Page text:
The division into compiled vs. interpreted is no longer helpful, in my opinion. The lines have blurred. For example, SQL is interpreted (theoretically) by databases, but actually it is just-in-time (JIT) compiled in most cases, and programmers who place their SQL into stored procedures then ensure that it is purely compiled. C# and VB.NET are theoretically interpreted, but JIT-compiled by default, and again, they may be ngen'd (pre-compiled to native code entirely) so they are not interpreted at runtime at all. Markup languages such as HTML and XML are still purely interpreted, but it may confuse some people to think of them as programming languages. In short, I would ditch the division of programming languages into compiled vs. interpreted. It is out of date.Pat Palmer 10:32, 20 April 2007 (CDT)

Pat, the problem with "ditching" Compiled vs. Interpreted is that many classrooms still teach this concept... I remember my C++ class back in high school specifically making a "big deal" about compiled vs. interpreted vs. assembler. Maybe there should be a section that specifically says "Hey this line is getting blurred with .NET and Java etc. etc., however many people still use the terms 'interpreted' and 'compiled,' to categorize languages, and they mean 'this' and 'that.' Eric M Gearhart
another argument to keep the difference between interpreted and compiled is that compiled programs do not need any other component and can run autonomously on the targetted system. Wereas for instance javascript does need the JVM engine to be able to run. Thus in a way these JIT languages run in a sandbox and can be rather secure (not counting microsoft products since they can from a virtual protected area invoke acxive-x components that can do serious harm. Assembly most of the time is used as an embedded language within other languages - but is quite capable to be compiled into an autonomously executable. HTH, Robert Tito |  Talk  16:43, 20 April 2007 (CDT)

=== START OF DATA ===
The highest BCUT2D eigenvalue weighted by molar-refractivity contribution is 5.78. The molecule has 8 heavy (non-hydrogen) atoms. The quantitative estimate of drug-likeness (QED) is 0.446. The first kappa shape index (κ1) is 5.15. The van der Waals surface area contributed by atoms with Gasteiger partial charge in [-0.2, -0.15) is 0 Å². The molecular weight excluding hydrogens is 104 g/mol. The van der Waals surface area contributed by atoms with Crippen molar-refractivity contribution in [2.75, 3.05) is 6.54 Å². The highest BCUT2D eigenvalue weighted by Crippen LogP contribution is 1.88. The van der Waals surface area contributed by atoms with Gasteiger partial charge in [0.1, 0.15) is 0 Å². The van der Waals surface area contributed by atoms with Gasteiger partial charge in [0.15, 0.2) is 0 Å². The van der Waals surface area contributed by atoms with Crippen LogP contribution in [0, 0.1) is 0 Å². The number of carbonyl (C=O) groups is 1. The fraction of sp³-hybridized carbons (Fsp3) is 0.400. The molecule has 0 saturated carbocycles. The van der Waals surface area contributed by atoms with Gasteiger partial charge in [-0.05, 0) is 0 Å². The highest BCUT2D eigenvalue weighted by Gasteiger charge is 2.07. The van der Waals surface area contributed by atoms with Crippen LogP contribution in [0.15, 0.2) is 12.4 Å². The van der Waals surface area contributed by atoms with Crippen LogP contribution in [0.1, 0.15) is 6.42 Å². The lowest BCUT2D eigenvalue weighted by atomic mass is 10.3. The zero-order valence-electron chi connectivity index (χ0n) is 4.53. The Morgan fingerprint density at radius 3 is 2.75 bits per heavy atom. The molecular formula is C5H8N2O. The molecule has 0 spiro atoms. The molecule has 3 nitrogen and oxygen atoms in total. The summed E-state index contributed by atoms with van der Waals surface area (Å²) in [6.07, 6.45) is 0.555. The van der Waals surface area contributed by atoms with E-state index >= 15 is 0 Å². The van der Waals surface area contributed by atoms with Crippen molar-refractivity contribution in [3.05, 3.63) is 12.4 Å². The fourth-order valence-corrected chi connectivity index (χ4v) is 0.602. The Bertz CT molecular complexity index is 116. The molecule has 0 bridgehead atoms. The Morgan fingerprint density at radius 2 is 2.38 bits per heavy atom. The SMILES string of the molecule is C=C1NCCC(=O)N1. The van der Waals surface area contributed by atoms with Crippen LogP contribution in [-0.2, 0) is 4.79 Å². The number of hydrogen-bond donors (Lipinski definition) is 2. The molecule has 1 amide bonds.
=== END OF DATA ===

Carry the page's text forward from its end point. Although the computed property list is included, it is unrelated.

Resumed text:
I'm not quite in agreement with the above, although I've heard it enough. For example, C# requires a runtime, but even so, programmers have the option of completely pre-compiling their C# applications to native code. But even if they do, the runtime is required to "load" the program, provide it's heap space, and monitor its runtime progress. The runtime is very optimized, and it's a common misconception that Java and C# programs will run slower than "native" programs written in C. Java and C# programs "start up" slower, but once "warmed up", they are practically as fast as C programs.